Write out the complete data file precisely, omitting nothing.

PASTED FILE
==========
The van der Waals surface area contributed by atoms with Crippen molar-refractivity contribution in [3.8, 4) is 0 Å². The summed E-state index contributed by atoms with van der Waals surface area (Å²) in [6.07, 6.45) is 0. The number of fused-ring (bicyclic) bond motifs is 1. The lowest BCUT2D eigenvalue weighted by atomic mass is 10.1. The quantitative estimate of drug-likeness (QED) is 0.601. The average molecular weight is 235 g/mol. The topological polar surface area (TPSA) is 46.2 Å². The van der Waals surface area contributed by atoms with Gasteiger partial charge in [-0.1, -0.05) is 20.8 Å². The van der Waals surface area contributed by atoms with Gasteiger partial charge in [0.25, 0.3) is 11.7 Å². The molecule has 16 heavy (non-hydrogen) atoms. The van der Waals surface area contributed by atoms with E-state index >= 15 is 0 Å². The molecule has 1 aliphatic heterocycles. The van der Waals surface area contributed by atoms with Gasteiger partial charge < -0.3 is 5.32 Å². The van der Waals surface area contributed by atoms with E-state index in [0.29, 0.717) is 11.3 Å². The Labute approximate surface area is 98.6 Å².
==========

The van der Waals surface area contributed by atoms with Crippen molar-refractivity contribution in [3.8, 4) is 0 Å². The summed E-state index contributed by atoms with van der Waals surface area (Å²) in [6.07, 6.45) is 0. The number of fused-ring (bicyclic) bond motifs is 1. The lowest BCUT2D eigenvalue weighted by atomic mass is 10.1. The quantitative estimate of drug-likeness (QED) is 0.601. The average molecular weight is 235 g/mol. The topological polar surface area (TPSA) is 46.2 Å². The van der Waals surface area contributed by atoms with Gasteiger partial charge in [-0.1, -0.05) is 20.8 Å². The van der Waals surface area contributed by atoms with Gasteiger partial charge in [0.25, 0.3) is 11.7 Å². The molecule has 16 heavy (non-hydrogen) atoms. The van der Waals surface area contributed by atoms with E-state index >= 15 is 0 Å². The molecule has 1 aliphatic heterocycles. The van der Waals surface area contributed by atoms with Gasteiger partial charge < -0.3 is 5.32 Å². The van der Waals surface area contributed by atoms with E-state index in [0.29, 0.717) is 11.3 Å². The Labute approximate surface area is 98.6 Å².